CRW:  You must have been a great student with such interesting study methods.  Do you try to write daily, and if so, do you set a goal of a certain number of words?

Tanya:  Yes, except on Sundays...but even on Sundays, I try to post to my blog. I try and write from 9 am to 11 am (except on Wednesdays when we go to the temple...then I write from 11 am to noon), when my mind is freshest. I shoot for 3-5 pages, but don't always make it.

CRW:  What gets in your way of writing?

Tanya:  Not my husband. He knows not to bother me during those hours. Now our cat, Peach, is a different matter (He's high maintenance, unlike our other cat, Anastasia). I'll be in the middle of a really good scene and he'll come and jump up and park himself right in front of the monitor.

CRW:  Looks like Peach got caught here in this picture, but that he really doesn't care.  So much like all the cats I know. So what do you do with the feline situtation?

Tanya:  I have to call out to Michael to come and take Peach away.

CRW:  What makes you CRAZY about writing, other than Peach?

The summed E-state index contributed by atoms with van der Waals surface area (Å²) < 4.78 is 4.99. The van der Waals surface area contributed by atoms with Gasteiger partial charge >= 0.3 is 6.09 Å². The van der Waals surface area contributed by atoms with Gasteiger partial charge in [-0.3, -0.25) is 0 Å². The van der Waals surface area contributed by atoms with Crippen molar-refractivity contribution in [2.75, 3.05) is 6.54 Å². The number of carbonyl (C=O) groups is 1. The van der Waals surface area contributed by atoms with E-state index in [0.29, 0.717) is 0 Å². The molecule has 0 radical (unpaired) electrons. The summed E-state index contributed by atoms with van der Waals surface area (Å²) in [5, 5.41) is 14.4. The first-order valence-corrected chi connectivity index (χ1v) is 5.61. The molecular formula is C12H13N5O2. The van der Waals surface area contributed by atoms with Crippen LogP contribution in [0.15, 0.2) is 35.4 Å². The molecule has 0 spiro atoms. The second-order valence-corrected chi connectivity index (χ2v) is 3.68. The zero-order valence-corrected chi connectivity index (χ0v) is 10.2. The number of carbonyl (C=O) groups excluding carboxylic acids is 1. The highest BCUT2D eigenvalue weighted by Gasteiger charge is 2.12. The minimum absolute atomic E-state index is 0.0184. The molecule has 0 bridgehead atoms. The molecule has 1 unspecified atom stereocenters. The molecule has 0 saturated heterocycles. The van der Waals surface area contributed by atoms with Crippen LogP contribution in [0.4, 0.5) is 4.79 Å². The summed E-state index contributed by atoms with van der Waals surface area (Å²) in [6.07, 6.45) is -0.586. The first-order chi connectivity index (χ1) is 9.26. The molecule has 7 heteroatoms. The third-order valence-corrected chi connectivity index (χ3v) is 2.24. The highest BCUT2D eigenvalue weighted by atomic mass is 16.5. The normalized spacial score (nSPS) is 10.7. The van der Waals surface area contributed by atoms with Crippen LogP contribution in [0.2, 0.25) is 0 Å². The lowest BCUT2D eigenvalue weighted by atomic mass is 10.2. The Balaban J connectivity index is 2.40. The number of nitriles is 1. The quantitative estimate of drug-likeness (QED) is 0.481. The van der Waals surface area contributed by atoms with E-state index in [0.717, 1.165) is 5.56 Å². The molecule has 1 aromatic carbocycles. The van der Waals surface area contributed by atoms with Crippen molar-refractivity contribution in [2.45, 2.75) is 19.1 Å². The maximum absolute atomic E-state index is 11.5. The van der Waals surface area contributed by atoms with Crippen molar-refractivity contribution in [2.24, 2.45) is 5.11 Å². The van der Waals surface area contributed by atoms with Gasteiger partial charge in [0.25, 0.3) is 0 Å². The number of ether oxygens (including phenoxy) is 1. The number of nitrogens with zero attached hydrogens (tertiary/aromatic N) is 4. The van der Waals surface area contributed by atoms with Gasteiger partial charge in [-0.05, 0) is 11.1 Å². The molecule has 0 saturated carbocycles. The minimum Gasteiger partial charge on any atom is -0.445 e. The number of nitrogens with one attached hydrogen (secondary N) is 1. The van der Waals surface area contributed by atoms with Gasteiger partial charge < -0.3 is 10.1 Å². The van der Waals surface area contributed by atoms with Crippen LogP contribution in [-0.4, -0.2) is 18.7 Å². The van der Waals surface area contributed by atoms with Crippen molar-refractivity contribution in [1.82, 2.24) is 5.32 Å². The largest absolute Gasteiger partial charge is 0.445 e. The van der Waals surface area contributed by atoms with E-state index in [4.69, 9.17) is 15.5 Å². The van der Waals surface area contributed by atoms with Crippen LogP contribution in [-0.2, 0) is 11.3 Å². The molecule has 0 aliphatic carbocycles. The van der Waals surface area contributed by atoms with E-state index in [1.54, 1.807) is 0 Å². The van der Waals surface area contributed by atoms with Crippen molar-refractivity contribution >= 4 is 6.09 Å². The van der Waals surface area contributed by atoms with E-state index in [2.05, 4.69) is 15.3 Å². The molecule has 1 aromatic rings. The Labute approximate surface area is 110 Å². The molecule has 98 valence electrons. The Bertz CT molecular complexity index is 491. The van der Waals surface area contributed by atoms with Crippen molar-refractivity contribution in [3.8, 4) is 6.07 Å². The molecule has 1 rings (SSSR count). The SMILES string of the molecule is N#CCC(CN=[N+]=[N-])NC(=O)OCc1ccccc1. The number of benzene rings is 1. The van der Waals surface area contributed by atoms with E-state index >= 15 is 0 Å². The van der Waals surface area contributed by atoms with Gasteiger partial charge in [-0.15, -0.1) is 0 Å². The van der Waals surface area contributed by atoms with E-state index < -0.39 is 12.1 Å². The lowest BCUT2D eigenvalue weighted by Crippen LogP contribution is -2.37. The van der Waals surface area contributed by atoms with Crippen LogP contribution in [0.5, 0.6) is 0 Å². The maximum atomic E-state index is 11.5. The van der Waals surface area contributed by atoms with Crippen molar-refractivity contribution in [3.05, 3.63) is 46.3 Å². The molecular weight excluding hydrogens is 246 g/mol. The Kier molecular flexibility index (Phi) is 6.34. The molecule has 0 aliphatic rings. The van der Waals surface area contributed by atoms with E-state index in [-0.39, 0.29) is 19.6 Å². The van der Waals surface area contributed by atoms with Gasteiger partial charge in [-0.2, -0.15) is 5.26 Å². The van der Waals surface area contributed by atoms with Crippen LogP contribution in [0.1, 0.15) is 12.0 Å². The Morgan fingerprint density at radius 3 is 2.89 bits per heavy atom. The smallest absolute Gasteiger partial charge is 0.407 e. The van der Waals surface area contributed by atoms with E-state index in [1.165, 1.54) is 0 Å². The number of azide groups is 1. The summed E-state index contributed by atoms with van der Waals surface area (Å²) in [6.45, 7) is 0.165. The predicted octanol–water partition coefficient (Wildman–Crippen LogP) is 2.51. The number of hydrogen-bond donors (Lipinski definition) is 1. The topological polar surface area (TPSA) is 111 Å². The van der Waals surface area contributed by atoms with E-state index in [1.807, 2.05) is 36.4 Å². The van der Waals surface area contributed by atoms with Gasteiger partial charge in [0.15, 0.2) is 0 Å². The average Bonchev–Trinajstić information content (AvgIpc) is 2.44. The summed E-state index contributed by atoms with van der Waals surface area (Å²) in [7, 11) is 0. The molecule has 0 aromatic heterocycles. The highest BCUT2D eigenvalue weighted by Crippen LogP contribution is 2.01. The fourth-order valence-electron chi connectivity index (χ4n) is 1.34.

Tanya:  I can't turn the story off in my head sometimes. Today, for example, I was sitting reverently in the temple and suddenly I found myself second guessing the way I'd written a particular scene in my current story. Bad girl!!! I had to really double down to refocus on the session.

CRW:  How long does it take you to complete a book?

Tanya:  Too long! I hear about all these other authors who put out a book every year. "The Reckoning" really took me four years. And I've been working on this second one now for three years (though I really stopped working on it for a year or more, so I'm not sure that should count). Barbara Kingsolver is my hero...she takes her time with her books, too. (Of course, she's famous and can afford to!)